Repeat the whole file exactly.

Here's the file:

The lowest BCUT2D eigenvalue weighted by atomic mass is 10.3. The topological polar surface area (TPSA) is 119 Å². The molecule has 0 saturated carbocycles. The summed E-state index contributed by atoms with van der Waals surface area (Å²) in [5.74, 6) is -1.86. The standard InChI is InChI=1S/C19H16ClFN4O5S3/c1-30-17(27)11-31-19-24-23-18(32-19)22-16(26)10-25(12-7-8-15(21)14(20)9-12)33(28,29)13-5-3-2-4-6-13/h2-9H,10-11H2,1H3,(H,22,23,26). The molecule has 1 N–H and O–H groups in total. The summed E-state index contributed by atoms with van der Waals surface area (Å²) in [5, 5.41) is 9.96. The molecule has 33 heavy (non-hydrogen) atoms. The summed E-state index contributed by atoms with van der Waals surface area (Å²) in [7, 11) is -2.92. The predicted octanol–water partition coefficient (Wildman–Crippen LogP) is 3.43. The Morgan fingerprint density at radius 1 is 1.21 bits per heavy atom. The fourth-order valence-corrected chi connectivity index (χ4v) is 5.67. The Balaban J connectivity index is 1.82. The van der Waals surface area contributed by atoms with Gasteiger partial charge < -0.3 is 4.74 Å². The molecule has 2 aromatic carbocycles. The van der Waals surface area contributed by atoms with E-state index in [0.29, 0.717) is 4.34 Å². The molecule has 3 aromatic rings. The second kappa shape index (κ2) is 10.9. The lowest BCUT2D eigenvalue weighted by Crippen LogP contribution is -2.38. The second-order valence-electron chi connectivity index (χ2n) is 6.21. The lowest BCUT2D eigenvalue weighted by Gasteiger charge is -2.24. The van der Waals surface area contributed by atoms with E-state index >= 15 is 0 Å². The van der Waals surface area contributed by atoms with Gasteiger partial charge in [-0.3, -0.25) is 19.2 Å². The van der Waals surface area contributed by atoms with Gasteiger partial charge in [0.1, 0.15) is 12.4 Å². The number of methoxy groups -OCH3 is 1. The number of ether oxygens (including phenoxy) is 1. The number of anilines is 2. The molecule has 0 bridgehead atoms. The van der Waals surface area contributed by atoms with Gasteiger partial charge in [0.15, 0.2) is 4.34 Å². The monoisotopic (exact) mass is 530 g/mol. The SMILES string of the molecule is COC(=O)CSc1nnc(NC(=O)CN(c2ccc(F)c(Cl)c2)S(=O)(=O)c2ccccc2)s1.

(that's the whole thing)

The lowest BCUT2D eigenvalue weighted by atomic mass is 10.3. The topological polar surface area (TPSA) is 119 Å². The molecule has 0 saturated carbocycles. The summed E-state index contributed by atoms with van der Waals surface area (Å²) in [5.74, 6) is -1.86. The standard InChI is InChI=1S/C19H16ClFN4O5S3/c1-30-17(27)11-31-19-24-23-18(32-19)22-16(26)10-25(12-7-8-15(21)14(20)9-12)33(28,29)13-5-3-2-4-6-13/h2-9H,10-11H2,1H3,(H,22,23,26). The molecule has 1 N–H and O–H groups in total. The summed E-state index contributed by atoms with van der Waals surface area (Å²) in [5, 5.41) is 9.96. The molecule has 33 heavy (non-hydrogen) atoms. The summed E-state index contributed by atoms with van der Waals surface area (Å²) in [7, 11) is -2.92. The predicted octanol–water partition coefficient (Wildman–Crippen LogP) is 3.43. The Morgan fingerprint density at radius 1 is 1.21 bits per heavy atom. The fourth-order valence-corrected chi connectivity index (χ4v) is 5.67. The Balaban J connectivity index is 1.82. The van der Waals surface area contributed by atoms with Gasteiger partial charge < -0.3 is 4.74 Å². The molecule has 2 aromatic carbocycles. The van der Waals surface area contributed by atoms with E-state index in [0.29, 0.717) is 4.34 Å². The molecule has 3 aromatic rings. The second kappa shape index (κ2) is 10.9. The lowest BCUT2D eigenvalue weighted by Crippen LogP contribution is -2.38. The second-order valence-electron chi connectivity index (χ2n) is 6.21. The lowest BCUT2D eigenvalue weighted by Gasteiger charge is -2.24. The van der Waals surface area contributed by atoms with E-state index >= 15 is 0 Å². The van der Waals surface area contributed by atoms with Gasteiger partial charge in [-0.3, -0.25) is 19.2 Å². The van der Waals surface area contributed by atoms with Gasteiger partial charge in [0.1, 0.15) is 12.4 Å². The number of methoxy groups -OCH3 is 1. The number of ether oxygens (including phenoxy) is 1. The number of anilines is 2. The molecule has 0 bridgehead atoms. The van der Waals surface area contributed by atoms with Gasteiger partial charge in [0.15, 0.2) is 4.34 Å². The monoisotopic (exact) mass is 530 g/mol. The SMILES string of the molecule is COC(=O)CSc1nnc(NC(=O)CN(c2ccc(F)c(Cl)c2)S(=O)(=O)c2ccccc2)s1.